Think of Mississippi Blues and you are likely to think of the Delta. The long highways and crossroads, the endless flat land, broken only by the occasional bayou, small towns, juke joints and Robert Johnson. But there was also blues in Northeast Mississippi, the Hill Country, particularly in Marshall County, and the style of blues in that region was an especially primitive and basic form of the music that perhaps has more in common with the music of West Africa than any other African-American music form. Hill Country blues is based around guitar drones and repetitive patterns that seem to almost induce trance. Unlike the Delta blues, Hill Country blues remained largely unknown until the late 1960’s, with some awareness coming through the rediscovery of Mississippi Fred McDowell in Como. The efforts of George Mitchell and Dr. David Evans to make field recordings led directly to the discovery of the two great figures of Hill Country blues, Junior Kimbrough and R. L. Burnside, both from Marshall County, whose records in the 1990’s made Hill County blues familiar to people all over their world. Since their deaths, their children have endeavored to continue the tradition, and so there is a growing interest in Holly Springs for blues tourism. Every Thursday night, from July through the end of September, there is live blues on an outdoor stage on the Marshall County Courthouse square. It is usually well-attended each week, but all the more so when one of the county’s favorite sons is appearing, such as guitarist Duwayne Burnside. On this particular night, Duwayne was joined by his brother Garry Burnside on bass, and by his nephew Cedric Burnside on the drums, and they proceeded to give the audience a musical history of the blues, venturing into any number of different styles, and covers from as diverse a collective as R. L. Burnside, Stevie Ray Vaughan, Albert King, B. B. King and Tyrone Davis. Duwayne has always been one of the great living blues guitarists, but over the last two months or so, he seems to be hitting a new stride, playing some of the best music of his life. And to watch his face while on stage is to see the sheer joy of creation in progress.

Lost Towns: In Search of Fulton and Ashport, Tennessee

1742 Mississippi River at Fort Pillow009 Pop's Place, Ashport008 Pop's Place, Ashport007 Pop's Place, Ashport006 Pop's Place, Ashport005 Pop's Place, Ashport004 Pop's Place, Ashport003 Pop's Place, Ashport002 Pop's Place, Ashport001 Pop's Place, Ashport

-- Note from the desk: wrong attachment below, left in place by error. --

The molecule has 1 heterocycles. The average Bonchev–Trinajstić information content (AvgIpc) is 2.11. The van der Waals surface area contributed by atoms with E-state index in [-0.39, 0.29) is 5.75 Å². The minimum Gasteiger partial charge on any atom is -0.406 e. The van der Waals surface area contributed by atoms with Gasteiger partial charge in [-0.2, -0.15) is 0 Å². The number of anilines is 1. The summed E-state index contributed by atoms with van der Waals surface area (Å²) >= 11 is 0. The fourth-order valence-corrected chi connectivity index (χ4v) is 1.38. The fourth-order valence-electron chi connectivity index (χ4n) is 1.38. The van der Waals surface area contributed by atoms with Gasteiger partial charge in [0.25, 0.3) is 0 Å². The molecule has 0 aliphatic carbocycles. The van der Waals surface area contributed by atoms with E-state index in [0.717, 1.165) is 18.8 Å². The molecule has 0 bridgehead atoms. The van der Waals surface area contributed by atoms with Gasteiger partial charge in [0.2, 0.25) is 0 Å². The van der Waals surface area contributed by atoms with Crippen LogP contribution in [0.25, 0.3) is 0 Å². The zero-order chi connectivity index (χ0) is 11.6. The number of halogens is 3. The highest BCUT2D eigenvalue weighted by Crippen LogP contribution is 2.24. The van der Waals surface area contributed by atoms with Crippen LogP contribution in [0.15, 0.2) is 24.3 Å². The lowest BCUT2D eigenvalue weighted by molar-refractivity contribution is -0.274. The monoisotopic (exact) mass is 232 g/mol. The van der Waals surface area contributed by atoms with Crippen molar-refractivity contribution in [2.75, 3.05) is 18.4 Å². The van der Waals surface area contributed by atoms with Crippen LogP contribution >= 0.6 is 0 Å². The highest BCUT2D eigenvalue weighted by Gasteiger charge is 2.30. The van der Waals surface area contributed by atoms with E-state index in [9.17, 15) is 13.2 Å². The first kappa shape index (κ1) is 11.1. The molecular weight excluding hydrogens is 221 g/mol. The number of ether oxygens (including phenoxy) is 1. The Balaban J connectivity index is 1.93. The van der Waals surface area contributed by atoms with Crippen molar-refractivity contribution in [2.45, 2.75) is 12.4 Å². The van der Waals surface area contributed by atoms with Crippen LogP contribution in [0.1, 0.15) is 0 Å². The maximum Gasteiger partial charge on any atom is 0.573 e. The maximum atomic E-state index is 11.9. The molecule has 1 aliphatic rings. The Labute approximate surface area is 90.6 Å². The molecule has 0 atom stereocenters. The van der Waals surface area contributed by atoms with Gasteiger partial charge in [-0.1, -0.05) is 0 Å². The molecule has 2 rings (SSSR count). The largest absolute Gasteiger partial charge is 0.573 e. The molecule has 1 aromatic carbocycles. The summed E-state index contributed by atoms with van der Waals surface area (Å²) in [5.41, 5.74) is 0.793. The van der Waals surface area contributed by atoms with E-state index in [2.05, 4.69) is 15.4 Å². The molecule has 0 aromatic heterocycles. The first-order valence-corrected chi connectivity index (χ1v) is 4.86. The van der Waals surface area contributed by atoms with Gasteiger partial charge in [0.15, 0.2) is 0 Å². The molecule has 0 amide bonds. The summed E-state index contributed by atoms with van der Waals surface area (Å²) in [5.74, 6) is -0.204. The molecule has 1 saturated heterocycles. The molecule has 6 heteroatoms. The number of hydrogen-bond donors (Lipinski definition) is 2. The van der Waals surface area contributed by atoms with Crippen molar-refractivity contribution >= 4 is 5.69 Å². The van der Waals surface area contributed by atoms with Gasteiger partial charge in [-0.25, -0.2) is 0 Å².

In the early days, when Tennessee was just becoming a state, Memphis had two rivals for dominance of the trade on the Mississippi River. Randolph, on a bluff some 30 miles north of Memphis, was the county seat of Tipton County, and about 30 miles north of Randolph was Fulton, in Lauderdale County. Since I had never been to Fulton, nor to Fort Pillow State Park, I decided to head out there one afternoon after a day of substitute teaching at Arlington Elementary. So I grabbed a late lunch at Bozo’s Bar-B-Q in Mason and then headed out through Covington to Henning, and from there out to where Google Maps told me Fulton should be. Unfortunately, I was quite disappointed, as there is really no trace of the town of Fulton. There is a Baptist church, although the building looks fairly recent, and a few houses, all of which also look fairly recent. If there was a business district once, there is no trace of it now. But I did enter Fort Pillow State Park, and got a beautiful view of the Mississippi River from a bluff inside the park. From there, I headed north through the Wildlife Management Area until I got to the beginning of Highway 19, and a community called Ashport. While Ashport is never mentioned as a rival river port to Memphis, it must have had some significance, as it was on the river, and there was an Old Ashport Road that clearly ran from Jackson, Tennessee to the area. But there was little trace of Ashport, just as there was little trace of Fulton, with one exception- an amazing, monstrous ruin of a building on Highway 19. Covered with soft drink and beer signs, it appears that the building was most recently called Pop’s Place, and must have been either a beer joint or a grocery store, or perhaps some sort of combination of both. But the old brick two-story building with a wide set of steps in the center was clearly built to be something else, perhaps a school, although a check of the internet yielded little information, and it is hard to imagine the need for a school that big in the sparsely-populated flatlands near the river. Just beyond the ruin, the road climbed a fairly steep cliff on its way toward Ripley, and the view back toward the river in the sunset was beautiful. Unfortunately, there was no good place to pull over and try to grab a photograph of what I was seeing, and no guarantee that my camera could capture it either. So I headed on into Ripley, grabbed a blizzard from the Dairy Queen, and hit the road back to Memphis.